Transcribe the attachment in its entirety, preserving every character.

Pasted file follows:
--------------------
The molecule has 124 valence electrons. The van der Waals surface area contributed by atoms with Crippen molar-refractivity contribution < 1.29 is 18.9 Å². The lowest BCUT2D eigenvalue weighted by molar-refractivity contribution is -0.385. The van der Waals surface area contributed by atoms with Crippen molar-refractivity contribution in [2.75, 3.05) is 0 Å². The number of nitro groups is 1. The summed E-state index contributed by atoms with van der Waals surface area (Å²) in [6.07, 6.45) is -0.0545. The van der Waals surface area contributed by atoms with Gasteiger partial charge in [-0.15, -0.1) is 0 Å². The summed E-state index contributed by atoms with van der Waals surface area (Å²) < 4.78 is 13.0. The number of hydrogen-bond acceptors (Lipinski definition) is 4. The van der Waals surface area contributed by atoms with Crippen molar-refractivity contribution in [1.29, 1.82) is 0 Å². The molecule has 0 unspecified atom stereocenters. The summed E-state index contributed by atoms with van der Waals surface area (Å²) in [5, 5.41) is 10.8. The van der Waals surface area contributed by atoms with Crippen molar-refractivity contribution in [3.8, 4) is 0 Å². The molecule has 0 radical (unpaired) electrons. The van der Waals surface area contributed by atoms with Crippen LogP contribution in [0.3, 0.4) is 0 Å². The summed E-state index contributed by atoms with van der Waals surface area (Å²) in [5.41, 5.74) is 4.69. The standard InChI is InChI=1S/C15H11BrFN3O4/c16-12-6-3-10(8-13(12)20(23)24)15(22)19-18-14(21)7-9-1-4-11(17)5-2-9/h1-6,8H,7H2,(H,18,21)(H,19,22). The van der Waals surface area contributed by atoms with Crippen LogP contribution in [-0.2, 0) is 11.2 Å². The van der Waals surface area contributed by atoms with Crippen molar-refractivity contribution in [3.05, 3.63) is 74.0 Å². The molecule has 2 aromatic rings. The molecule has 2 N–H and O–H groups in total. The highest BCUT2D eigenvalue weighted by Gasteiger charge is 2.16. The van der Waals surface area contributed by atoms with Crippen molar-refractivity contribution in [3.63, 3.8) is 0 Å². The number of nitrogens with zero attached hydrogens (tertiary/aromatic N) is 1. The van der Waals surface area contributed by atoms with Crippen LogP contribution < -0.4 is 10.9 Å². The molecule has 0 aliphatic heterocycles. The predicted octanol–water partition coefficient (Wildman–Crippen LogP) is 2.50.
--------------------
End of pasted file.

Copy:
The molecule has 124 valence electrons. The van der Waals surface area contributed by atoms with Crippen molar-refractivity contribution < 1.29 is 18.9 Å². The lowest BCUT2D eigenvalue weighted by molar-refractivity contribution is -0.385. The van der Waals surface area contributed by atoms with Crippen molar-refractivity contribution in [2.75, 3.05) is 0 Å². The number of nitro groups is 1. The summed E-state index contributed by atoms with van der Waals surface area (Å²) in [6.07, 6.45) is -0.0545. The van der Waals surface area contributed by atoms with Gasteiger partial charge in [-0.15, -0.1) is 0 Å². The summed E-state index contributed by atoms with van der Waals surface area (Å²) < 4.78 is 13.0. The number of hydrogen-bond acceptors (Lipinski definition) is 4. The van der Waals surface area contributed by atoms with Crippen molar-refractivity contribution in [1.29, 1.82) is 0 Å². The molecule has 0 unspecified atom stereocenters. The summed E-state index contributed by atoms with van der Waals surface area (Å²) in [5, 5.41) is 10.8. The van der Waals surface area contributed by atoms with Crippen molar-refractivity contribution in [3.8, 4) is 0 Å². The molecule has 0 radical (unpaired) electrons. The van der Waals surface area contributed by atoms with Crippen LogP contribution in [0.3, 0.4) is 0 Å². The summed E-state index contributed by atoms with van der Waals surface area (Å²) in [5.41, 5.74) is 4.69. The standard InChI is InChI=1S/C15H11BrFN3O4/c16-12-6-3-10(8-13(12)20(23)24)15(22)19-18-14(21)7-9-1-4-11(17)5-2-9/h1-6,8H,7H2,(H,18,21)(H,19,22). The van der Waals surface area contributed by atoms with Crippen LogP contribution in [-0.2, 0) is 11.2 Å². The van der Waals surface area contributed by atoms with Crippen molar-refractivity contribution in [3.05, 3.63) is 74.0 Å². The molecule has 2 aromatic rings. The molecule has 2 N–H and O–H groups in total. The highest BCUT2D eigenvalue weighted by Gasteiger charge is 2.16. The van der Waals surface area contributed by atoms with Crippen molar-refractivity contribution in [3.63, 3.8) is 0 Å². The number of nitrogens with zero attached hydrogens (tertiary/aromatic N) is 1. The van der Waals surface area contributed by atoms with Crippen LogP contribution < -0.4 is 10.9 Å². The molecule has 0 aliphatic heterocycles. The predicted octanol–water partition coefficient (Wildman–Crippen LogP) is 2.50.